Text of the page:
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Theoretical considerations on penile plethysmography usage in research on internalized homophobia

Dominik Haak1, Aleksandra Plewka23
Seksuologia Polska 2021;19.


Internalized homophobia is a disorder consisting in the manifestation of anti-social prejudices directed at homosexual persons with the simultaneous presence of one’s own, unacceptable and suppressed homosexuality. Falloplethysmography (measurement of volumetric changes in an organ) is a study that was surprisingly used as early as 1996 to verify theories explaining homophobia, one’s own unacceptable homosexuality. Its results confirmed that the majority of homophobic people were in a state of internal conflict between feeling sexual attraction towards people of the same sex and displacing it. The work is theoretical, it is a review of the present research and shows a possible direction for the development of research on internalized homophobia with the use of phalloplethysmography. Internalized homophobia has a negative impact on the mental health (anxiety, depression, suicidal thoughts) of LGBT + people, it also implies a number of other social problems, e.g. risky sexual behavior, which increased risk of HIV infection. In the psychoanalytical sense, homophobia is a phenomenon of a fearful nature, namely the fear of being considered homosexual. Penile phalloplethysmography (PPG), mainly used in the field of research on sexual offenders, may also be used in the study of internalized homophobia. The literature on the subject emphasizes the legitimacy of taking into account individual psychological and social factors in research with the use of PPG.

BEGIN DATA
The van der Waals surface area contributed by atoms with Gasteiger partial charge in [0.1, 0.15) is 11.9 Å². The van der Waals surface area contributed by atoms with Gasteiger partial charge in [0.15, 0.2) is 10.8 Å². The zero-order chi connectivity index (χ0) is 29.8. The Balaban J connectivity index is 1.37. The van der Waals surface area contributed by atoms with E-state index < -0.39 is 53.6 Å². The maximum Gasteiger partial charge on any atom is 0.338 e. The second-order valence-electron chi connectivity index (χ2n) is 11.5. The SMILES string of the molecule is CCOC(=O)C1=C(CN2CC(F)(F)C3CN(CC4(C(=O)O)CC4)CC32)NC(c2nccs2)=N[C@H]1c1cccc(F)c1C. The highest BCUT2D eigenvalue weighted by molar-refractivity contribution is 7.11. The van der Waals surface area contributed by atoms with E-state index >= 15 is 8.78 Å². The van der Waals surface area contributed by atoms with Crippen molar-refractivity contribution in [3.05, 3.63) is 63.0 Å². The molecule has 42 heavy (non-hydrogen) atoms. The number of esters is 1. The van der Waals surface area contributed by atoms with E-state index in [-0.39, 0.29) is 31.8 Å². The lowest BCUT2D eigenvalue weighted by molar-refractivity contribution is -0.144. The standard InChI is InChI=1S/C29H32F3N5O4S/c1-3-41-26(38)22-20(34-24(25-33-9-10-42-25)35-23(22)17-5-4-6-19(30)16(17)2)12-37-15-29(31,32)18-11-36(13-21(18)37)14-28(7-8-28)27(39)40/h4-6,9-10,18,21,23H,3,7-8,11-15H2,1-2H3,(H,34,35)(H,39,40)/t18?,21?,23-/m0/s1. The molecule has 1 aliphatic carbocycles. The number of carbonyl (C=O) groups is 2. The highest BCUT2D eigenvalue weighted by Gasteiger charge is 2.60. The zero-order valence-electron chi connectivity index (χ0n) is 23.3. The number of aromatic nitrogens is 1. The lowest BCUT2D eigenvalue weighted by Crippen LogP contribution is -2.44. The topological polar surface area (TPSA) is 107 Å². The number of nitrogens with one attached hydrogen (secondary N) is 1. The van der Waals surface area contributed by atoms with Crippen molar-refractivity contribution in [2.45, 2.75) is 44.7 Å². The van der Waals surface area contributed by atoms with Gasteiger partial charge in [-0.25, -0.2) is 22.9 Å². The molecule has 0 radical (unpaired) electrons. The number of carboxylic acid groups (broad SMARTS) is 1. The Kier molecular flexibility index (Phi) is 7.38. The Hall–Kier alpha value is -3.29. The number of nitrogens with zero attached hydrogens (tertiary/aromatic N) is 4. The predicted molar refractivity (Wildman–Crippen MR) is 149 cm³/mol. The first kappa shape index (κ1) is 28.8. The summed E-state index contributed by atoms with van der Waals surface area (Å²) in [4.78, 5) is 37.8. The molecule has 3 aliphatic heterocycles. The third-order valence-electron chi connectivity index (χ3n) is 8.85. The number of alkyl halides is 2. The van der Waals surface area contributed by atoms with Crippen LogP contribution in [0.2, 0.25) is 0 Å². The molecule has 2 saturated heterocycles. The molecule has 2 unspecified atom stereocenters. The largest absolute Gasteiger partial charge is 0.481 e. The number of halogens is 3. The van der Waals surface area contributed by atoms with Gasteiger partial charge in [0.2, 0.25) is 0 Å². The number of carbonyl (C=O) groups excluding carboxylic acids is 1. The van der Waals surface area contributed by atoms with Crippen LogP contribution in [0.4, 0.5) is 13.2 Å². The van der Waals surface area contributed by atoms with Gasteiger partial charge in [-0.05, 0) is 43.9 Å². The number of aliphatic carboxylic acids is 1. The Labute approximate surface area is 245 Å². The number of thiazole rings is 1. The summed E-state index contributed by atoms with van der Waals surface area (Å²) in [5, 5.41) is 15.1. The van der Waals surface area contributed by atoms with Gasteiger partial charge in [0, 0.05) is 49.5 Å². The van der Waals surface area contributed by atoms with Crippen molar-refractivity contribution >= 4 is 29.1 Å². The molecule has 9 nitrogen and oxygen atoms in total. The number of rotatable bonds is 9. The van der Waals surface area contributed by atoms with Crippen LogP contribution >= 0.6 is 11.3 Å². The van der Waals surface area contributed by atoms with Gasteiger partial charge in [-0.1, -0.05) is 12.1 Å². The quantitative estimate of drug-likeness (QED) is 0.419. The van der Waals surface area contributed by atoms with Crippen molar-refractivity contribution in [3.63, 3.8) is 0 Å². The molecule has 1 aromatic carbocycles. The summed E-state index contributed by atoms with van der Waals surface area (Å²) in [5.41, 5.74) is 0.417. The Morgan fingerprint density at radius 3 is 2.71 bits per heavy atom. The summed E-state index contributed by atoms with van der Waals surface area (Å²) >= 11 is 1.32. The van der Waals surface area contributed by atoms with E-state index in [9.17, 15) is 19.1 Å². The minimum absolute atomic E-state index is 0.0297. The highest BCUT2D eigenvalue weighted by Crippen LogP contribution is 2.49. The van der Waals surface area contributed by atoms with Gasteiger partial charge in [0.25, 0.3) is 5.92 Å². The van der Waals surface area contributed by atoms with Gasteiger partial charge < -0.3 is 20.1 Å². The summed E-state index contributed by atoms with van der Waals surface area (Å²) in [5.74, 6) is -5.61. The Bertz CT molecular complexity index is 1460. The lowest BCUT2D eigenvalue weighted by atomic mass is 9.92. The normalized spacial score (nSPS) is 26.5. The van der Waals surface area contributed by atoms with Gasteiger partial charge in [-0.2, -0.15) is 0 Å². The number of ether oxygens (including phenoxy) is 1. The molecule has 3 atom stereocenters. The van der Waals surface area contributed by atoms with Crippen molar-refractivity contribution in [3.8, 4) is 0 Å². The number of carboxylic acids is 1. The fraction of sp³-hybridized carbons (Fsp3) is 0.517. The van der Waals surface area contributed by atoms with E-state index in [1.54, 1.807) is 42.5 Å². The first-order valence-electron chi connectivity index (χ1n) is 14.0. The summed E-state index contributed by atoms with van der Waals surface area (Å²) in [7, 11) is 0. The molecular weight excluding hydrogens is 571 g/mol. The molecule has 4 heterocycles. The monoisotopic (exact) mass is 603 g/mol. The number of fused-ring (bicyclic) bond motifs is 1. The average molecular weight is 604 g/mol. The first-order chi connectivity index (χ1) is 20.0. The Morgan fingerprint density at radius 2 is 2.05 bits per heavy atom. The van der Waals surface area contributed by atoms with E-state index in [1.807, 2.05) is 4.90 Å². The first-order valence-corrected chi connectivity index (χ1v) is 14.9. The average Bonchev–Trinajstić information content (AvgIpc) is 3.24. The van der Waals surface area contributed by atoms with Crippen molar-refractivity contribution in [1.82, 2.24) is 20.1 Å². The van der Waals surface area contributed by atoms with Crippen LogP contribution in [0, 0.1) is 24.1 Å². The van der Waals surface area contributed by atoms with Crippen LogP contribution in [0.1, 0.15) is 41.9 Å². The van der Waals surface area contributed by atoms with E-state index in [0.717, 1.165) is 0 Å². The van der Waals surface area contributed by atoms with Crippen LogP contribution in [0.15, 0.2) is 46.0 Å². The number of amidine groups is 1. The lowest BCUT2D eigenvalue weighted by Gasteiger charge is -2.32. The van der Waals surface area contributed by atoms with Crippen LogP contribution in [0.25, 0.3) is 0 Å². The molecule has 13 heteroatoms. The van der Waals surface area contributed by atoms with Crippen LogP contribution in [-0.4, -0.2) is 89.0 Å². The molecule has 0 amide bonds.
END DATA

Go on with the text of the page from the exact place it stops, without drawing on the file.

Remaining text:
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Journal of Sexual and Mental Health